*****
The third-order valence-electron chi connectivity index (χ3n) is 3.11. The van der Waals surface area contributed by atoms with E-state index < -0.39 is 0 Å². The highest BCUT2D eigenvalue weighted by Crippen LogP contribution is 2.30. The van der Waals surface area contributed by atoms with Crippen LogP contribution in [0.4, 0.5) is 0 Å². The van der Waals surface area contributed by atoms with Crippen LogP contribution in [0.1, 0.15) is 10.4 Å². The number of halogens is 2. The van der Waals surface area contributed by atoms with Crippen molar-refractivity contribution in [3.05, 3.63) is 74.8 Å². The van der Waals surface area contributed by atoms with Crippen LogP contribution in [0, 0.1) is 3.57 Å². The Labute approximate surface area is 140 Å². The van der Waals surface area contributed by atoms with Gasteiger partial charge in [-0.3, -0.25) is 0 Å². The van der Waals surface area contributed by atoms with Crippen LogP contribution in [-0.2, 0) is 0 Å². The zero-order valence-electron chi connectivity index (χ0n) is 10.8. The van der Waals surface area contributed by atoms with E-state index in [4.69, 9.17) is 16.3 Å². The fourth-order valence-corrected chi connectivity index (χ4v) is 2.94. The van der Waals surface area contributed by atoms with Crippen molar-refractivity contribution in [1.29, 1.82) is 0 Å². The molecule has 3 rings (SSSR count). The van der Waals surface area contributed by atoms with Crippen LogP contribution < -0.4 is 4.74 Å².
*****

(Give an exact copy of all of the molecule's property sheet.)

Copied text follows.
The third-order valence-electron chi connectivity index (χ3n) is 3.11. The van der Waals surface area contributed by atoms with E-state index < -0.39 is 0 Å². The highest BCUT2D eigenvalue weighted by Crippen LogP contribution is 2.30. The van der Waals surface area contributed by atoms with Crippen LogP contribution in [0.4, 0.5) is 0 Å². The van der Waals surface area contributed by atoms with Crippen LogP contribution in [0.1, 0.15) is 10.4 Å². The number of halogens is 2. The van der Waals surface area contributed by atoms with Crippen molar-refractivity contribution in [3.05, 3.63) is 74.8 Å². The van der Waals surface area contributed by atoms with Crippen LogP contribution in [0, 0.1) is 3.57 Å². The Labute approximate surface area is 140 Å². The van der Waals surface area contributed by atoms with Gasteiger partial charge in [-0.3, -0.25) is 0 Å². The van der Waals surface area contributed by atoms with Crippen LogP contribution in [-0.2, 0) is 0 Å². The zero-order valence-electron chi connectivity index (χ0n) is 10.8. The van der Waals surface area contributed by atoms with E-state index in [4.69, 9.17) is 16.3 Å². The fourth-order valence-corrected chi connectivity index (χ4v) is 2.94. The van der Waals surface area contributed by atoms with Crippen molar-refractivity contribution in [1.29, 1.82) is 0 Å². The molecule has 3 rings (SSSR count). The van der Waals surface area contributed by atoms with Crippen LogP contribution < -0.4 is 4.74 Å².